Digital Divides – Feeding America
Lee Rainie, director of Internet, Science and Technology research at the Pew Research Center, discussed the Center’s latest findings on digital divides based a survey conducted from Sept. 29 to Nov. 6, 2016. The presentation was to the board of Feeding America. Rainie looked at differences tied to internet access, home broadband ownership, and smartphone ownership by several demographic measures, including household income, educational attainment, race and ethnicity, age, and community type. He also discussed the Center’s research related to “digital readiness gaps” among technology users.
Most Americans like their choices in today’s information-saturated world. But 20% feel overloaded, and there are stresses for those with fewer pathways to the internet or who feel they are expected to do too much information gathering.
Gig Work, Online Selling and Home Sharing
24% of Americans report earning money from the digital ‘platform economy’ in the past year. The extra income they make is a luxury for some, but a necessity for others.
Operating in the Age of Always-On Media
Lee Rainie, director of Internet, Science and Technology research at the Pew Research Center, presented the Center’s latest findings about the use of digital technology and its future at the Federal Reserve Board’s Editors and Designers conference in Philadelphia on October 6, 2016.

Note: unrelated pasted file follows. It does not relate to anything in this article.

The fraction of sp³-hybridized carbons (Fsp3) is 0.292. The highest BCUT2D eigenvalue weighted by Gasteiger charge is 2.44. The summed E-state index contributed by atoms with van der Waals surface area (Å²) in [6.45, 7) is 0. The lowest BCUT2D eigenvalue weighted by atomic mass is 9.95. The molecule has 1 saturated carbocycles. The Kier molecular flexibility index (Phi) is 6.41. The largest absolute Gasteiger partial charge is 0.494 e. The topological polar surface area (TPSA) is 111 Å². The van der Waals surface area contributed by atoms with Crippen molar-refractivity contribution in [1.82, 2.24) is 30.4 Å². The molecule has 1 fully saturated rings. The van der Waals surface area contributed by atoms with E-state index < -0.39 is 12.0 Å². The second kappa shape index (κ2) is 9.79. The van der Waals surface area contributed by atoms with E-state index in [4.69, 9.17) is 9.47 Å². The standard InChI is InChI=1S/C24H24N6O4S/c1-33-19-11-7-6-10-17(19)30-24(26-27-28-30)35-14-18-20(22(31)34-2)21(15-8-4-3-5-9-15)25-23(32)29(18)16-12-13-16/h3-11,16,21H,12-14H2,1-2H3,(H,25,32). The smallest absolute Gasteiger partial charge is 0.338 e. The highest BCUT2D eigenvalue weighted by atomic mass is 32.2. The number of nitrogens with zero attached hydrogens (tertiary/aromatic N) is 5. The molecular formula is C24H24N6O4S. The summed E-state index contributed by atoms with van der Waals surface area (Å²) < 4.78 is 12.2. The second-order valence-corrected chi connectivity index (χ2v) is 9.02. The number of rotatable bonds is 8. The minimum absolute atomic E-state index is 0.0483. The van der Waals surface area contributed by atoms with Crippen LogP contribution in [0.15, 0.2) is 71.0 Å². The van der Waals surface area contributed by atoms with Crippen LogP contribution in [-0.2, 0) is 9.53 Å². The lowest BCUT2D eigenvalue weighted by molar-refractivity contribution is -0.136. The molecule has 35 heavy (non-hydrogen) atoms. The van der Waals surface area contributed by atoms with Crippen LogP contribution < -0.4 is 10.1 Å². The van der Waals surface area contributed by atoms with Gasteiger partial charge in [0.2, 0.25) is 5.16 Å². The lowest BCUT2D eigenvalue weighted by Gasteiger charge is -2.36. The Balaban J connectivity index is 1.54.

Digital Readiness Gaps
Americans fall along a spectrum of preparedness when it comes to using tech tools to pursue learning online, and many are not eager or ready to take the plunge
Book Reading 2016
A growing share of Americans are reading e-books on tablets and smartphones rather than dedicated e-readers, but print books remain much more popular than books in digital formats
Digital Divides 2016
Lee Rainie is giving a keynote address at the Internet Governance Forum, discussing the digital divide that exists in 2016.
How the public grades libraries – and uses libraries
The new findings covered the latest library-usage trends, book-reading trends, and insights into the ways more and more Americans hope libraries will offer community-oriented and educational services.
Shared, Collaborative and On Demand: The New Digital Economy
The sharing economy and on-demand services are weaving their way into the lives of many Americans, raising difficult issues around jobs, regulation and the potential emergence of a new digital divide.
How will the Internet of Things look by 2025?
Lee Rainie will present findings from Pew Research Center’s report titled “The Internet of Things Will Thrive by 2025” to the American Bar Association Section of Science & Technology law on March 30, 2016.